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Published: June 17th 2008
Keen observers will spot that a river features prominently in many of this blogs photos. It is the mighty Mekong which defines this part of the world acting as a border, the setting for virtually all settlements, a livelihood, a food source and until very recently the only real means of transportation. The river flows slowly and life moves at the same speed. Relaxing is definitely the order of the day around here.
After Siem Reap; Kratie was our first stop. A sleepy Cambodian river town it is famous for its rare Irrawaddy river dolphins (which we spotted on a boat trip) and its amazing sunsets (which cloud cover meant were only half in evidence). Kratie was just a brief stop before it was full speed to the Cambodia Laos border - we successfully negotiated one of the most remote borders we have been to and found ourselves on Don Khong, part of the 4000 islands area of the Mekong. Our guidebook describes Laos as the most laidback country in the world and it seems a fair enough description. We spent our first week in Laos enjoying hammocks, sunsets and the ubiquitous Beer Lao although we did manage to take
some time out from this strenuous regime to go for a very pleasant if rather hot bike ride through the countryside and visit Wat Phu, another Angkor temple.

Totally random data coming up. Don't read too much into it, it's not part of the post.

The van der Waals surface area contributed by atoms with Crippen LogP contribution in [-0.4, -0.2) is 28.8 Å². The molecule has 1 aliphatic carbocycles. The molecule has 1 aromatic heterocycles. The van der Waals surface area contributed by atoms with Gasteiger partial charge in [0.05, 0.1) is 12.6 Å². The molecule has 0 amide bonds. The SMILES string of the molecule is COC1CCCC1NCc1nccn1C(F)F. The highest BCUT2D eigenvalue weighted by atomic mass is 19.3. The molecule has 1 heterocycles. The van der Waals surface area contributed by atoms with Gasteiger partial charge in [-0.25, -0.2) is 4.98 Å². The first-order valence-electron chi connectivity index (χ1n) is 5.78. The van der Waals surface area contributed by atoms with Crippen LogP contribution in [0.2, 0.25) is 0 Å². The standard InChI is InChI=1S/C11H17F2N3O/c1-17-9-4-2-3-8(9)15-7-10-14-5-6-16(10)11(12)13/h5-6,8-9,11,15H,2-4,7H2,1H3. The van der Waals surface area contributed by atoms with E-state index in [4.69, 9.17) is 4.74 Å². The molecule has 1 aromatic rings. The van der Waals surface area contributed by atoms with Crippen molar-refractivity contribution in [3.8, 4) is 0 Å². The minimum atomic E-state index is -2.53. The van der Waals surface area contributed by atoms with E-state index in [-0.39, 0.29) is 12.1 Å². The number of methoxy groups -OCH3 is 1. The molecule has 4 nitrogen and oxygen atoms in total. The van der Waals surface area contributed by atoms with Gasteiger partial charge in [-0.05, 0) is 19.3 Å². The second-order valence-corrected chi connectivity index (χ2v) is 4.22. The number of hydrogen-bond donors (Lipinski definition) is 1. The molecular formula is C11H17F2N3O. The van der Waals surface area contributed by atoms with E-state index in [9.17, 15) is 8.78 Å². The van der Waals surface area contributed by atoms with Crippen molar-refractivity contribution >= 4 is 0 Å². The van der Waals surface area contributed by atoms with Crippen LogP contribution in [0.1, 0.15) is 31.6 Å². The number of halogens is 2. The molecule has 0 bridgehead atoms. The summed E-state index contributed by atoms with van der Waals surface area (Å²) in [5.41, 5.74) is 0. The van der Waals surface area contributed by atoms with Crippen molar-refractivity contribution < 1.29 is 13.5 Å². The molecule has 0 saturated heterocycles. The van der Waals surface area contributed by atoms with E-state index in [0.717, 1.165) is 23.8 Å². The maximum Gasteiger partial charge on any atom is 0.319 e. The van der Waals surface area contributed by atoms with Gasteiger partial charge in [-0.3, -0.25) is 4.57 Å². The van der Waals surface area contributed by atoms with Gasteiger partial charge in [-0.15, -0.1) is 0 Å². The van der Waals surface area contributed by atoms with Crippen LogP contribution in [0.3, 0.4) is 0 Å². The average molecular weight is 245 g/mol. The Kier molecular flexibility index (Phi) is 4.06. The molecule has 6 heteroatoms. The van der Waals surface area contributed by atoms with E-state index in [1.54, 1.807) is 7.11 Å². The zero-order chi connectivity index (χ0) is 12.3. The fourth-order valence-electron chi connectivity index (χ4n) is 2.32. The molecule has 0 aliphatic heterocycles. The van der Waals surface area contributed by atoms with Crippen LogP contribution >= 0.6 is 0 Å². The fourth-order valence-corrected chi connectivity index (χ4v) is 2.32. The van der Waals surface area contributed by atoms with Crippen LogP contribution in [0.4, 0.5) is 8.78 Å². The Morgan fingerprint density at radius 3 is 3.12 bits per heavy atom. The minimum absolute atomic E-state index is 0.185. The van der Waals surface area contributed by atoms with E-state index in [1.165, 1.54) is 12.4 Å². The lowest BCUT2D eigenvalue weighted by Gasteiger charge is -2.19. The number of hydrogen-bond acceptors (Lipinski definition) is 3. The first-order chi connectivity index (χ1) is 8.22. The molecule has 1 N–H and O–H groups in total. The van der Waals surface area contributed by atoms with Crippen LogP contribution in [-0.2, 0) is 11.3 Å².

As mentioned, the Mekong was the only real means of transportation until recently but within the last decade roads have been built and nowadays the trip to the capital, Vientiane, has to be made by bus. Not wanting to travel overnight we shunned the fast and comfortable tourist bus and joined the locals (with their chickens and enough rice to feed a small town for a year) on their slow cramped version. It was actually quite good fun and fortunately on the second day, when it poured with rain, we had managed to find a bus with glass in the windows.
Vientiane may be about the quietest capital city in the world but it does have a few things to see so we have picked up the pace (ever so marginally) and been to see a few temples, monuments and a bizarre park full of Buddha sculptures. The French influence is still very much in evidence here and our less than hectic schedule has give us time to sample some
goats cheese salads, crepes and even a carafe of wine (which isn't to say we have been ignoring the equally delicious Laos cuisine).
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